For those blissfully unaware, Paramount+’s The Family Stallone is a new reality series about Sylvester Stallone and his family, which the 76-year-old signed on to so that he’d have an excuse to hang out with his family. ðŸ˜¬ Stallone also promised, ahead of its release, that The Family Stallone would be “authentic,” and more a “docu-series” than a reality show while one of his daughters also promised that “nothing would be staged.”
If The Family Stallone is an authentic docuseries that is not staged, the Stallones are the dullest, most facile family in America, notwithstanding their wealth and Stallone’s fame. The entire production, including their personalities, feels airbrushed. The series follows Stallone’s wife of 25 years, Jen, and their three daughters, Sophia, Sistine, and Scarlet, who seem mostly interchangeable despite the pains the first episode takes to draw distinctions between them. Sophia has boy problems. Scarlett has boy problems too but is also in college when she’s not in Oklahoma filming a role in Stallone’s Tulsa King. I’m not sure what Sistine does yet. Probably has boy problems.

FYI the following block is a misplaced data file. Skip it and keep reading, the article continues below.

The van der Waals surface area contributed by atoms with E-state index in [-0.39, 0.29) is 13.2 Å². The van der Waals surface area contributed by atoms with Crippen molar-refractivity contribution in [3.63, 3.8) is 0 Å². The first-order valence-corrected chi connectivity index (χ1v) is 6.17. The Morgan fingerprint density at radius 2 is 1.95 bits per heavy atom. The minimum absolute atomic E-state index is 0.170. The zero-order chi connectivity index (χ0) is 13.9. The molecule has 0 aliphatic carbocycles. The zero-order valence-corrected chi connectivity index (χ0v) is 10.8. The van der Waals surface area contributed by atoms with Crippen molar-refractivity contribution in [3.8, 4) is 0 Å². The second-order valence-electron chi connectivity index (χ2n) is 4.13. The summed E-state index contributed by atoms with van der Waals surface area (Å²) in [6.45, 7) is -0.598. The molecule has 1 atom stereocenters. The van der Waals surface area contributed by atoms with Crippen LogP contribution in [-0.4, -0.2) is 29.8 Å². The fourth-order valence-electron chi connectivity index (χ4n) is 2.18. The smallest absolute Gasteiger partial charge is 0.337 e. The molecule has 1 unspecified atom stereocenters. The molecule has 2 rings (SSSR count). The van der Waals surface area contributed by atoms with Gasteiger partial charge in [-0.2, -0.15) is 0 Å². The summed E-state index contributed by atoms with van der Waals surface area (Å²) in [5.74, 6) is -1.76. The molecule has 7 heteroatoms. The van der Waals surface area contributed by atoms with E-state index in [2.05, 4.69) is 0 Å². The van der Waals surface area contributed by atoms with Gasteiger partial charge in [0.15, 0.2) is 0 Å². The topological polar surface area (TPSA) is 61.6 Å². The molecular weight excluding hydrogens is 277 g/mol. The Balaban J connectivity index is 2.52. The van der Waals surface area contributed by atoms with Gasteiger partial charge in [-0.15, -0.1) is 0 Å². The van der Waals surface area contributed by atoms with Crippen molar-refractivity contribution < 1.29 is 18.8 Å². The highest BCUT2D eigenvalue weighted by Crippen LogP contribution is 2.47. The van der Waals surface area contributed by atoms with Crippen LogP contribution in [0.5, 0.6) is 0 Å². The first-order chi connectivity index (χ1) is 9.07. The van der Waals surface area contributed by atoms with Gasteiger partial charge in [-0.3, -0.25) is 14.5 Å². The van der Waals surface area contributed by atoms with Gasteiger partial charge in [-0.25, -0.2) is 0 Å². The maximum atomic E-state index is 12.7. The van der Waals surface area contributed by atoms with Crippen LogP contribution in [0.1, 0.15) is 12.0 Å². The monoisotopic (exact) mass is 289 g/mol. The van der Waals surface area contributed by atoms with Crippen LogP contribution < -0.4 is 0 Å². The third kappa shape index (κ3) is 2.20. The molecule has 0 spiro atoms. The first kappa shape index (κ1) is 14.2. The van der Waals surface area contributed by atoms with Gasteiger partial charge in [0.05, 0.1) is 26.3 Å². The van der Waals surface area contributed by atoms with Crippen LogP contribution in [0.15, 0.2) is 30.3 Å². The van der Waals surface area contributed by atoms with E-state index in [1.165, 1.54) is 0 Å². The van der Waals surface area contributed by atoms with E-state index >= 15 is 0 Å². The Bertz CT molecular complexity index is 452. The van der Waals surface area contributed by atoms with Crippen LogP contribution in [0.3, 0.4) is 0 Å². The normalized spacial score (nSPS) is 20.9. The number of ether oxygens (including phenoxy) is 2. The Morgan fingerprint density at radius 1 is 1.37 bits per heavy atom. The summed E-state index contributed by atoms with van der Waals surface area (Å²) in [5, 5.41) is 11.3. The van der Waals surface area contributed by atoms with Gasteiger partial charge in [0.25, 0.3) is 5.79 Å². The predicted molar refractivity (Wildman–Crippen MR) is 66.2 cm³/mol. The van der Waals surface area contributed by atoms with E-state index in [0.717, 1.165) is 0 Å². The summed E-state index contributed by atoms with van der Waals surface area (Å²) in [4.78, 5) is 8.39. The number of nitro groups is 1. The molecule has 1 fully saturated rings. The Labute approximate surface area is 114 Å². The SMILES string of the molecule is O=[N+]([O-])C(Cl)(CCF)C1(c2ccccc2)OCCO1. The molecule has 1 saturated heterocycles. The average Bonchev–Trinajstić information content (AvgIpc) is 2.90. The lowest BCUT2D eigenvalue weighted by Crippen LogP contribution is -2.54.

The series is painfully mundane, a heavily curated 22-minute Facebook photo come to life. There are no unflattering angles, no shots of messy tables, and nothing in the final edit that might suggest any of the main family members have any personality whatsoever. I’ve seen five episodes, and I am struggling to remember a single moment involving the main family aside from a recent episode where one of the daughters allows a spider to briefly walk on her hand, and another moment when one of the daughters pranks Stallone by pretending to be pregnant (a prank she keeps alive for only 20 seconds before cracking). Al Pacino is in an early episode, although he doesn’t contribute anything to it beyond his wild unkempt hair. The daughters often ask Stallone for dating advice, and he claims to be a fountain of knowledge, but he’s also overprotective and refuses to meet boyfriends until they “earn the right” to meet him. The daughters clearly adore their father, which is sweet, but it does not make for compelling television.
There is a small silver lining. Through the first five episodes, Stallone’s brother, Frank Stallone, is the only person who approaches interesting — he’s a weird uncle type obsessed with his own brother (he basically has a Sly Stallone shrine in his house) who is still making a go of it as a singer, despite the ridicule his singing career has garnered him over the last several decades. Frank gets a lot of screen time in The Family Stallone because he’s eccentric, a horndog bachelor who occasionally says things that do not feel scripted. He’s the only thing about the reality series that doesn’t feel completely contrived.